Over a recent weekend my mom came to town, so I took her out for dinner at Fleming’s Steak House in Walnut Creek. The food was great as usual, but what mattered more was that our server was pleasantly (and annoyingly) perfect.
He smiled, he laughed, he knew more about the food and wine menu than I did the contents of my own wallet. There was never a crumb left on the table or a water glass left empty. Plates were set in front of us using a napkin to hold the outer rim instead of his bare hand. He cared about us and it was hard not to want to be his friend. We watched as he visited his other tables and you could see him delivering the same feelings of warmth and grace to those patrons as well. The kid was young and energetic and more than anything else, he was genuine.
I like to think I still share these same qualities, that my eye for details are razor sharp and my concern for the guests is selfless and sincere, but in truth I have become tired and jaded by the same pick-up lines, corny jokes and paltry complaints.
Sometimes it feels like I’m living in that movie Groundhog Day. All I need is a clock radio to wake me up to "I’ve Got You Babe" every morning. I’ll admit it, there are times when I stray into work with the enthusiasm of a tollbooth collector.
Yes, I’m aware that this is a cynical and sad viewpoint, but this is simply what serving does to you over time. It’s in our creed to be sour and it stems from the very title we are given: server (I realize that I am a bartender, but what is a bartender but a server granted the power to wield a bottle?).
Personally I wouldn’t mind going back to being called a waiter. At least this designation has no belittling presence. It simply implies that we are hanging around, looming casually nearby to assist if the mood so inclines us. Waiting for an order to be placed; waiting for the food to be cooked so we can deliver it; waiting for our well-deserved tip. To a degree there is less pressure or sense of inferiority being a waiter.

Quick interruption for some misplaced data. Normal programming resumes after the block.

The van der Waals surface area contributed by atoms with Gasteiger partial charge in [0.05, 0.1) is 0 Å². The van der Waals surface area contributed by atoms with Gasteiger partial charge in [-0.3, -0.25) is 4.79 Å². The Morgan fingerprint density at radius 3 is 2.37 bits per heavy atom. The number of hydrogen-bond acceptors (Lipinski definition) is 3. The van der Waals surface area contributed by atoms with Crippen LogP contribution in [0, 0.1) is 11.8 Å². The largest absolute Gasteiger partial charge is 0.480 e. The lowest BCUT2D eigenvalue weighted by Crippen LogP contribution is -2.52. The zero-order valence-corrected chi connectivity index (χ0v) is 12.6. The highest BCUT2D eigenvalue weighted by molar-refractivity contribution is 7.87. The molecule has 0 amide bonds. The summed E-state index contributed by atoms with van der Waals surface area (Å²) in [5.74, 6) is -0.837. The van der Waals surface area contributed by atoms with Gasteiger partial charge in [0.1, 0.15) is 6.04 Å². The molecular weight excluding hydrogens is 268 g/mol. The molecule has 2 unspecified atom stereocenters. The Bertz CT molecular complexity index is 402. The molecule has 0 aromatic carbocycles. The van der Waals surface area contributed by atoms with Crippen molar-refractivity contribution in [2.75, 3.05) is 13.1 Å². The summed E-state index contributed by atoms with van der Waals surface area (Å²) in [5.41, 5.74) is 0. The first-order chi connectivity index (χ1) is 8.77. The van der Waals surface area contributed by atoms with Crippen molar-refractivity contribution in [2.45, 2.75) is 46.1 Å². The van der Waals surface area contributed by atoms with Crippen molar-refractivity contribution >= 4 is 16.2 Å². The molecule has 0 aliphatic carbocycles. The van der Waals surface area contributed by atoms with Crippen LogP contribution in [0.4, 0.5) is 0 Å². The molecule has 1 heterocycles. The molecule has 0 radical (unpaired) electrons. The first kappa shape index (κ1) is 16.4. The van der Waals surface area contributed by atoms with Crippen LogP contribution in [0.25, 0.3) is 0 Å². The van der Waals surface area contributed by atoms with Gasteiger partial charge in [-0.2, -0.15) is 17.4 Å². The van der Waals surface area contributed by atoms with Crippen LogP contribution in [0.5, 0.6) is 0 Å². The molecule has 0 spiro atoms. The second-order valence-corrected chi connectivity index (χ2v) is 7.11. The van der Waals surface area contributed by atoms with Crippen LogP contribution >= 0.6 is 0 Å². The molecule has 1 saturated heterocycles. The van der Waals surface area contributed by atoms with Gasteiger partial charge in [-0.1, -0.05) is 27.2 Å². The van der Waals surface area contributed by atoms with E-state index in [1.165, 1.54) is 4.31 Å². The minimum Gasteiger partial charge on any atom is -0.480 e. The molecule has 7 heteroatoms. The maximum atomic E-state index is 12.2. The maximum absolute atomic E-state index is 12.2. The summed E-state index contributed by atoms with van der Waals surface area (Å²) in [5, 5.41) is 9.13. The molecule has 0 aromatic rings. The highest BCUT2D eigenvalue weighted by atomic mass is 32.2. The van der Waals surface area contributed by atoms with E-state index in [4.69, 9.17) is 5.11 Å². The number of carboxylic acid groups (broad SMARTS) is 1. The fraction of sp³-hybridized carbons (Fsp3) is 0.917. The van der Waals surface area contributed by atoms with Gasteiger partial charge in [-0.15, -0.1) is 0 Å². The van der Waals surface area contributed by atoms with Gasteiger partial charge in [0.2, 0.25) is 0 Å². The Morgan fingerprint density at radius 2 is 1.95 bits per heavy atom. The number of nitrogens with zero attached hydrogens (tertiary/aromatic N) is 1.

Yet at some point someone decided that “server” was a more politically correct and flattering term, but really a server is just a set of coattails and a feather duster away from being a servant, a slave to other people’s demands. After months and years in the business, we eventually begin to experience a suppression that causes us to buck and rebel against the orders we are receiving from the guests (our masters).
Melodramatic? OK, maybe, but it might as well be. When it comes right down to it the restaurant is but a stage where the servers (the actors) put on a performance in the hopes that you (the audience and patrons) will shower them with praise (and money) when it’s all over.
It’s all drama. The restaurant business is nothing but drama from the high expectations of the guests who want perfect service and from the servers who are anticipating a high rate of return on the tip at the end. For the guests, servers become the utility they need to receive a pleasant dining experience, and for the server, guests are no longer people, but percentages, as in, “Oh no, here comes Bill, the ten percenter.”
So let me paint a picture of server life for those of you who do not know anyone working in a restaurant or bar, or who have never stopped to consider what the culture might be like. Perhaps a better understanding of this bizarre world will give you a better understanding of who we are.
Here are some interesting facts you may not know about servers:
We are nocturnal. Unlike most of the workforce, servers own the night. We serve or bartend until closing time and then we find a bar or someone’s house and we party hard until approximately three or four in the morning. Even if one of us works a lunch shift, we are not required to be there until 10 a.m. at the earliest, and if we work night shifts, we sleep until noon. We party hard, hook up with our co-workers often, and then show up to our shift the next day complaining about how hung over we are.